Tammy Pohl testified about losing a home to foreclosure after the gas incident. She acknowledged that her experience was not common with anyone else in Reno County. She and her husband had built the home and subsequently refinanced the property and used part of the proceeds in their lawn service business. Apparently, about the time of refinancing, the property was privately appraised at $84,000. Later, the Pohls purchased another home for $120,000, intending to sell the self-built residence. They received an offer of $51,000, but did not accept it, even though Pohl was aware that the Reno County appraisal for the year 2000 was $52,400. Upon advice of counsel, the Pohls discontinued making payments on the refinancing note and foreclosure followed. The Pohls were not living in the self-built residence at the time of the explosion, and the property did not sustain any physical damage.

In short, the anecdotal witnesses did not establish either physical injury or interference. Likewise, the plaintiffs' damage expert, Dr. Simons, did not base his estimate of the class-wide loss in market value on any physical injury to the real property or any interference with the use and enjoyment of the property. To the contrary, his opinion was based upon a perceived stigma or fear among the buying public, regardless of whether such fear had a basis in fact or science. Thus, when the district court heard defendants' motion for judgment as a matter of law, it had no evidence before it that the class had suffered physical injury to the real property or that the gas escape had interfered with the class members' use and enjoyment of their property.


Accordingly, we perceive that the core and dispositive question for our determination is whether a property owner can collect damages under either a negligence or nuisance theory for a diminution in the property's market value caused by the stigma or market fear resulting from an accidental contamination where the property owner has not proved either a physical injury to the property or an interference with the owner's use and enjoyment of the property. In Kansas, the answer to that question is "no."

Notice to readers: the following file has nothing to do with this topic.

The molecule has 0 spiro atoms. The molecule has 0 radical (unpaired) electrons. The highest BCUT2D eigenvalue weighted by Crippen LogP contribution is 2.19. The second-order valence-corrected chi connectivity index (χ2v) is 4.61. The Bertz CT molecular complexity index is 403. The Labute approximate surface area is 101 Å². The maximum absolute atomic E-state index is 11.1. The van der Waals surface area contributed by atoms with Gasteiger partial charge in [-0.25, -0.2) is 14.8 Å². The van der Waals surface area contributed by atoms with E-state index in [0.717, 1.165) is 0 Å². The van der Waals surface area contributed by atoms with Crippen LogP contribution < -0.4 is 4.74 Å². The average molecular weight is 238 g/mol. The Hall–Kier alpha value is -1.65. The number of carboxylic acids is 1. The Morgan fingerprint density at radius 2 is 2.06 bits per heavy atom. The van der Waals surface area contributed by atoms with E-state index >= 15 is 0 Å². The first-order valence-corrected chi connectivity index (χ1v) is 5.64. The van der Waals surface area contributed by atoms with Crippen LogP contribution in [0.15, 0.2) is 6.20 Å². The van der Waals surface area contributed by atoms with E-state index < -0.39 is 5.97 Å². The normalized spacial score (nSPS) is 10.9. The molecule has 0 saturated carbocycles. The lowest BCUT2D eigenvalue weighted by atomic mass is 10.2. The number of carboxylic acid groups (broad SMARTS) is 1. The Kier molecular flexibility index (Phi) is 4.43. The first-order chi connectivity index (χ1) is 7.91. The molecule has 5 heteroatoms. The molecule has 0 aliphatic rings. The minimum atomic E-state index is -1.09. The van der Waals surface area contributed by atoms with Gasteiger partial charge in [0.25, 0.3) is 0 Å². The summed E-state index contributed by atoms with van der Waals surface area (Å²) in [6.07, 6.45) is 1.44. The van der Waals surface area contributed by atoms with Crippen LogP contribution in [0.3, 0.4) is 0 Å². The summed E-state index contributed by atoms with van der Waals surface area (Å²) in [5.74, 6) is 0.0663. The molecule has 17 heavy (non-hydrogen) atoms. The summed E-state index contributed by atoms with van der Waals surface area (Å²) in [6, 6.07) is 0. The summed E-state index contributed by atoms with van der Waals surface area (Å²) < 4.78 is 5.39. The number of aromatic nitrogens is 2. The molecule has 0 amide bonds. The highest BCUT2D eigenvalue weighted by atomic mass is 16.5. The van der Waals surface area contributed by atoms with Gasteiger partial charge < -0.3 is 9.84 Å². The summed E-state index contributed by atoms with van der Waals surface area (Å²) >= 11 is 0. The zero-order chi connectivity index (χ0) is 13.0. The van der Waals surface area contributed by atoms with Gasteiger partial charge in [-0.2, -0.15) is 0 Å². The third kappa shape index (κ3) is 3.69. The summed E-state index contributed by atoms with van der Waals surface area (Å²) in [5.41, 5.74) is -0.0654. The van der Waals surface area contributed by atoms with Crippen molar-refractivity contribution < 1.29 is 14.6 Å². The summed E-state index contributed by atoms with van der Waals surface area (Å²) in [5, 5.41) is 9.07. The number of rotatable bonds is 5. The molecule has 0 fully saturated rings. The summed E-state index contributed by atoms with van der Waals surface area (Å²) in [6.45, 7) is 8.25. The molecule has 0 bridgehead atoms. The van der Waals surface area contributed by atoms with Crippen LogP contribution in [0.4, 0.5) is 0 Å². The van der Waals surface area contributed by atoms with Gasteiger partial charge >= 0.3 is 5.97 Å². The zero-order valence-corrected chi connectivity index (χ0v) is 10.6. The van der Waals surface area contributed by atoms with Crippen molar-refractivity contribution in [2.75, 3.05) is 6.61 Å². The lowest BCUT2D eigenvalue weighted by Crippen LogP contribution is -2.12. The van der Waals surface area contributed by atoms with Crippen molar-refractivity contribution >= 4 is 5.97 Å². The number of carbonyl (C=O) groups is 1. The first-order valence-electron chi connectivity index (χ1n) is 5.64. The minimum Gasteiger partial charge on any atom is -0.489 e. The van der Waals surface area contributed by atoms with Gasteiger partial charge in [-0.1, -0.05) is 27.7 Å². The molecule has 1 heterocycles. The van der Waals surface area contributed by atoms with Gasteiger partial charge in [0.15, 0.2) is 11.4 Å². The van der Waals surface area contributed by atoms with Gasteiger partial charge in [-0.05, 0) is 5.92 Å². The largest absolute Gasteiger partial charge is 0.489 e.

Recognition of Stigma Damages in Kansas

The plaintiff class asserts that Kansas has specifically recognized stigma damages, pointing to prior Kansas cases in which our courts have found that damage awards can include the diminution of the market value of a plaintiff's real property resulting from a market fear or stigma. A review of those cases reveals the distinguishing factor that they involved properties which had sustained physical injury as a direct result of the respective defendant's action or inaction.

In Ryan v. Kansas Power & Light Co., 249 Kan. 1, 3, 815 P.2d 528 (1991), this court reviewed the judgment of damages awarded to landowners in an easement condemnation proceeding, where the principal question raised by the utility company dealt with the admissibility of nonexpert testimony "regarding fear in the marketplace of high voltage electrical transmission lines and its effect on property valuation." The Ryan court reviewed the Court of Appeals decision in Willsey v. Kansas City Power & Light Co., 6 Kan. App. 2d 599, 631 P.2d 268, rev. denied 230 Kan. 819 (1981), and opined that the effect of Willsey had been to adopt the "minority rule," with which the Supreme Court agreed. 249 Kan. at 7. Accordingly, Ryan held:

"In a condemnation proceeding to acquire an easement for installation of a high voltage electrical line, testimony regarding fear in the marketplace is admissible with respect to the value of the property taken by condemnation without proof of reasonableness of the fear since fear of a high voltage line is reasonable." 249 Kan. 1, Syl. ¶ 1.

In both Ryan and Willsey, the plaintiffs owned the land upon which the defendants were going to construct and maintain high-power electrical transmission lines. There was no question that the land would be damaged to some extent during construction and that the electric lines would interfere with the landowners' use and enjoyment of their respective property. The only question was whether the jury could consider the general public's fear of high-voltage power lines as a factor in assessing the landowners' total damages.

In Horsch v. Terminix Int'l Co., 19 Kan. App. 2d 134, 865 P.2d 1044 (1993), rev. denied 254 Kan. 1007 (1994), the plaintiffs had purchased a house relying in part upon a termite inspection report indicating that the house had no evidence of termite damage. Subsequently, the Horsches discovered termite damage requiring repairs costing $5,045. In their negligence action against the termite inspection company, the plaintiffs sought damages for the cost of repairs and claimed additional damages for the diminution in the market value of their house resulting from marketplace stigma or fear. Terminix argued that plaintiffs had suffered only temporary damages, making the cost of repairs the sole remedy. Plaintiffs' expert opined the house had suffered a permanent reduction in value due to the stigma of termite damage. Ultimately, the Horsch court held:

"Under the facts of this case, where a buyer purchased a house in reliance on a termite company's report that incorrectly stated the house had no prior termite damage, the company may be liable both for the cost of repair of the damage and any reduction in market value of the house caused by marketplace fear of houses with prior termite damage." 19 Kan. App. 2d 134, Syl. ¶ 6.